Tuesday, February 18, 2014

Property Rights

When you reflect upon property rights, do you locate them in natural law, common law or statutory law?

And then once you locate such rights in a legal theory, can you reconcile your view of property rights with that theory?

It is probably not possible.  If not, then they are to that degree whimsical, and if whimsical, not very important.

Feel free to forward this by email to three of your friends.


Anonymous said...


This patent lawyer says that patents are natural rights.

John Wiley Spiers said...

I know patent lawyers that would be perplexed to hear it... read Patry for better argument... it is the first book listed there on the left...

Anonymous said...

The above lawyer, Dale Halling, also asserts that patents are not a monopoly - I believe he is among a minority among patent layers that believe this:


Another big misconception about patents and innovation which helps to legitimize IPR in the minds among pro-IPR people I suppose: Belief in the lone (or sole) inventor:




(I'm not defending IPR. I believe that IPR should be abolished too.)

John Wiley Spiers said...

The surprising thing for me when I began to study IPR, is how many patent attorneys believe the system wrong, and how universally weak the pro-IPR arguments are, and how profound the anti-IPR arguments are... What is known in the trenches, IPR is destructive, is supported in theory. But there will always be monopoly defenders and rent-seekers.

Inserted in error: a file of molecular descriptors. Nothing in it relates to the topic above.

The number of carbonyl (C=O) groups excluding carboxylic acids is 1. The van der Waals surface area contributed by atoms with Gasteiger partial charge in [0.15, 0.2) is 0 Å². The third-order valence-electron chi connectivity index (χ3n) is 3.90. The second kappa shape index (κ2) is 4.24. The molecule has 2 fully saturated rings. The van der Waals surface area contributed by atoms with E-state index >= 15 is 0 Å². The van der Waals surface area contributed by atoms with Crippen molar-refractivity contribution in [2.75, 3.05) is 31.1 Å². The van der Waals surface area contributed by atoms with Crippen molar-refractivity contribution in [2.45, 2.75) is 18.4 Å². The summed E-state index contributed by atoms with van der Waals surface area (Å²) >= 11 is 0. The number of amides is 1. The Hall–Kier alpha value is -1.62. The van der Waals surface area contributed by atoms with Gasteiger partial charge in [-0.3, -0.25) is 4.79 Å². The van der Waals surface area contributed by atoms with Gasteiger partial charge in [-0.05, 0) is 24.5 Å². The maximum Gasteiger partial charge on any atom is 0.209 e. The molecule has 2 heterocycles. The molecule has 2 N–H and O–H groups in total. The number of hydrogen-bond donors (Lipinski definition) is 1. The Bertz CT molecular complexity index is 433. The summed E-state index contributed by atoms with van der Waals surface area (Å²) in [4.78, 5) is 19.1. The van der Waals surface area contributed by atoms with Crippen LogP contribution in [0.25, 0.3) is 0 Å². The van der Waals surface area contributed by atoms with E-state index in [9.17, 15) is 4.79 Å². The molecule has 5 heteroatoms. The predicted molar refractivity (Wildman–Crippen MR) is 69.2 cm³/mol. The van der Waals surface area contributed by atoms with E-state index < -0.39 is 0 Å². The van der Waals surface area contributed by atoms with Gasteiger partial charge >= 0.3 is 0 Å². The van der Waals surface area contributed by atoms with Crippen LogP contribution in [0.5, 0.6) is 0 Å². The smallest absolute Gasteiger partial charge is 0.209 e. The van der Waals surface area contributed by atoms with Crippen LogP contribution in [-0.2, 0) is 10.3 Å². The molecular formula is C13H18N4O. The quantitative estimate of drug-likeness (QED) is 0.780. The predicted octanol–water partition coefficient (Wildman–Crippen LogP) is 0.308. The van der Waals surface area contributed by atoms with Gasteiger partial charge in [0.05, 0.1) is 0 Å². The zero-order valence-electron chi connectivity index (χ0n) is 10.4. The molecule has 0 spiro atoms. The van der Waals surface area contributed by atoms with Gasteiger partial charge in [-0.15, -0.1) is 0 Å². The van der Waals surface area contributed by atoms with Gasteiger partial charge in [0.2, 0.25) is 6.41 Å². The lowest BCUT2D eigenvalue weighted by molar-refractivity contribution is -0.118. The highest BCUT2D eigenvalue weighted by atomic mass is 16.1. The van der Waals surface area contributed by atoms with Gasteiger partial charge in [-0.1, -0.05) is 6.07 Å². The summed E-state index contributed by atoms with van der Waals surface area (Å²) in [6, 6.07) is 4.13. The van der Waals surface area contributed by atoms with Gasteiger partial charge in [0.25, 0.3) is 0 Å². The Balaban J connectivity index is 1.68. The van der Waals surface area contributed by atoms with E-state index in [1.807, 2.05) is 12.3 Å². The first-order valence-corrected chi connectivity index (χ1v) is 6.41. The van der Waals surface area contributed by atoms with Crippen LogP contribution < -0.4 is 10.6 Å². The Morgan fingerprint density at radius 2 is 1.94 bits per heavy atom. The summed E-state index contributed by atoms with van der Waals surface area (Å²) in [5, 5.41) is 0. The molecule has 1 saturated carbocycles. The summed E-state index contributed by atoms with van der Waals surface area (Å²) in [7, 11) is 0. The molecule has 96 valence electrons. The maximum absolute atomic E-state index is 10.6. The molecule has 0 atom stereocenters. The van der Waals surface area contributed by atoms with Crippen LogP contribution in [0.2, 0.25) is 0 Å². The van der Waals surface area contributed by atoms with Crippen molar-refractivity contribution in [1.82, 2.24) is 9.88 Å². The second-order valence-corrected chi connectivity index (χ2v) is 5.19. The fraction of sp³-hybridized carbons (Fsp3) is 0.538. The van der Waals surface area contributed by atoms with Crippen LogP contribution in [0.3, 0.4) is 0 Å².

Anonymous said...

I believe that entrepreneurs and businesses are forced to participate in the IPR system. They need to get defensive patents on their own products, so that others don't do it and sue them. Patents have been weaponized and are actively incorporated into business strategies to be a menace to competitors. A patent thicket can scare off competitors from working on a specific product or in a whole industry altogether. IPR is truly a scourge on American business, but it's great if you're a rent-seeking patent lawyer though.

If you write and publish a book, you get a copyright on it automatically whether you want it or not - but it's not as strong as if you actually registered the work at the Copyright Office. People, businesses, and libraries, will treat the work as having been copyrighted due to fear of legal issues and possible copyright infringement. Copyright law still affects the author, even though they may not have filed a copyright registration at the Copyright office. I think that authors can legally dedicate their work to the "public domain," and let anybody work with it or copy it, but I'm not sure of the procedure.